Open [source] minded
The students were tasked with building a tool that would leverage open-source technology to provide accurate price movement predictions for the volatile world of cryptocurrencies.
“As software engineers, I think a lot of us were really excited about this whole open-source idea, like building these public tools as a public good,” an Olin student describes as their motivation for tackling the project.
Open-source software is an umbrella term that refers to technology that is created for public use and can be further developed by individual contributors. Some notable examples of opensource software include the Apache HTTP Server, the language Python, the e-commerce platform osCommerce, and even the internet browser Mozilla Firefox.
The most well-known cryptocurrencies, Bitcoin and Ethereum, are open source, meaning the codebase is available for public inspection and utilization, which is key for the decentralized ethos of cryptocurrencies.
Currently, the internet - primarily social media - is rife with people promising outlandish gains from investing in cryptocurrencies, only for vulnerable investors to be scammed by bad actors. Some of these promoters include prominent Hollywood celebrities and digital influencers, which resulted in multiple well-known lawsuits earlier this year.1
The project brief sought to combat this phenomenon, with a specific focus on providing a more accurate alternative to current crypto technical analysis tools.
Technical analysis focuses on market action — specifically, volume and price –– to assess potential price movement scenarios.2 Investors perform technical analysis by analyzing stock charts and making educated predictions on how a stock’s price will move in the market. Right now, most of the crypto technical analysis tools fail to accurately represent risk.
The team’s proposed solution, “Coin-Test,” is described as an open-source Python package that generates synthetic data and distributional analysis of strategies. The tool intends to add a step toward a more balanced analysis. In other words, the students’ algorithm utilizes historical data to predict signals to buy and/or sell a particular cryptocurrency, while factoring in risk and specific trading strategies –– like buy high, sell low.
There are five steps to the Coin-Test process:
- Load historical data
- Generate synthetic datasets
- Define trading strategies
- Run backtests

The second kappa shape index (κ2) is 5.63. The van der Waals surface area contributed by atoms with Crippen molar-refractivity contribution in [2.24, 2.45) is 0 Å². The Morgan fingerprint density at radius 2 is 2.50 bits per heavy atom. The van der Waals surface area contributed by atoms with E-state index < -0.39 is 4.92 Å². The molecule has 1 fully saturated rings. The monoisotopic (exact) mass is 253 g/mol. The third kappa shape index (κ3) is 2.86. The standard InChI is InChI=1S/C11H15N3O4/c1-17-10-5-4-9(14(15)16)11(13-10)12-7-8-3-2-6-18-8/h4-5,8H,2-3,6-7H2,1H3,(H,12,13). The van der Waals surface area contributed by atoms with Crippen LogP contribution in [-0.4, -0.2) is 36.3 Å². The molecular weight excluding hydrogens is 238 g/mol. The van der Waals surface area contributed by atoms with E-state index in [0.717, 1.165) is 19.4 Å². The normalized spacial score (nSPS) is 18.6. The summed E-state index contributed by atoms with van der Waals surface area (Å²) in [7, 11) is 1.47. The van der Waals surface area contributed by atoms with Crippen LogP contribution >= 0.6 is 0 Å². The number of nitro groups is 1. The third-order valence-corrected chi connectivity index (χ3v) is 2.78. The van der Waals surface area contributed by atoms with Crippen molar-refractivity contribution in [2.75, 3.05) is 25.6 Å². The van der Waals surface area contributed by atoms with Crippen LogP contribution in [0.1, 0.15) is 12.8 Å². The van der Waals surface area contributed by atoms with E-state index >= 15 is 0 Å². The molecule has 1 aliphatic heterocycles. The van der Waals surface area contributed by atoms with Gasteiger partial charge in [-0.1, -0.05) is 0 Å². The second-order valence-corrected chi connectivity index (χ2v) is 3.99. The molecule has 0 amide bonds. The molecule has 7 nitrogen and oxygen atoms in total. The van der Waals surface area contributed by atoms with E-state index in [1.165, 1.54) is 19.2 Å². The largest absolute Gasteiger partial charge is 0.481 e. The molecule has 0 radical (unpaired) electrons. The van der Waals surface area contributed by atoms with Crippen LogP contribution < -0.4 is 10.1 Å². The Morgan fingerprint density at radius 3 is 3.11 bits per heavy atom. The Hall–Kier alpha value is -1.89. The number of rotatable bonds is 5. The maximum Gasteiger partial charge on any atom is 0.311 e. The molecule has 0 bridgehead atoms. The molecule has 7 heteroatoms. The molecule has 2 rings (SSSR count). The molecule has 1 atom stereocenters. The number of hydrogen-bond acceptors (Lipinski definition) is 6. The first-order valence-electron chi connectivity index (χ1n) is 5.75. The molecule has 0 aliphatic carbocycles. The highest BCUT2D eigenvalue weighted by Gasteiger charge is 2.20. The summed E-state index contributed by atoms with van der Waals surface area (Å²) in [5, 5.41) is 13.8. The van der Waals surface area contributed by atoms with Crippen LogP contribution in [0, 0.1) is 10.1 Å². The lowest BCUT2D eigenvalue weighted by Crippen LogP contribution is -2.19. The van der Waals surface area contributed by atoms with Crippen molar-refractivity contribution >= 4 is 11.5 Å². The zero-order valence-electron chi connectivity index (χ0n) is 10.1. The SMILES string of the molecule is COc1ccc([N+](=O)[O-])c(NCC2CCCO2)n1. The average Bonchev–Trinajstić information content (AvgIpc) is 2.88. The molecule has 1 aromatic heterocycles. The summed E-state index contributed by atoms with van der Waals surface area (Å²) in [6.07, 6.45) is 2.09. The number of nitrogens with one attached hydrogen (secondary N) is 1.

- Analyze results
The results of the project show potential –– with the students and experts specifically highlighting the value Coin-Test has for visualizing data. It’s important to note though Coin-Test is still in development, so users should verify their results prior to relying on it exclusively for any investment choices. The current cryptocurrency market and asset class continues to be one that is emerging and experiences high levels of volatility, so any current or would-be investors should perform their own due diligence and exercise caution before making any investment decisions.
That said, the students deserve props for stepping into a field they weren’t familiar with – financial analysis– and bringing their knowledge of data and software engineering to create something they feel is promising.
Nikhil Murgai, Head of Data Science at FCAT says, “Coin-Test takes a rigorous approach to statistical back-testing of trading strategies. In a world where several online influencers peddle 'get rich quick' trading schemes, Coin-Test offers a way to test and validate these schemes before people put their hard-earned money into crypto trading.”
Dmitry Bisikalo, the FCAT VP of Data Science and the expert who provided feedback to the team echoed this statement saying: “Coin-Test offers novel ways for evaluating trading strategies.”
Coin-Test is open source and available on GitHub for continued development.
A special thank you to the Olin College student team, Gati Aher, Nathan Faber, Andrew Mascillaro, and Eamon Ito-Fisher.
Why FCAT Engages with Universities
Universities represent a way to challenge FCAT’s thinking and navigate the development of cutting-edge technology. In the spirit of innovation, FCAT collaborates with a range from smaller liberal arts colleges to large, global Tier-1 research universities. Some institutions that FCAT has worked with include Brandeis University, Smith College, Savannah College of Arts and Design, and North Carolina State University, to name a few.
FCAT’s University Research and Engagement Director, Chuck Collins summarizes FCAT’s approach to research: “We have a hypothesis that we’re exploring in each of our research areas, but ultimately, it's researching the unknowns of the unknown. To prove or disprove your hypothesis is equally valuable to us in the research space and university-industry collaborations. The purpose is to create and contribute net new knowledge to the research area or provide our teams with information that guides internal work. We’re exploring the future, so we need people – who are often in academia -- to envision the application of emerging technology or discover an approach that doesn’t currently exist.”
If you are interested in collaborating with FCAT, you can reach out here.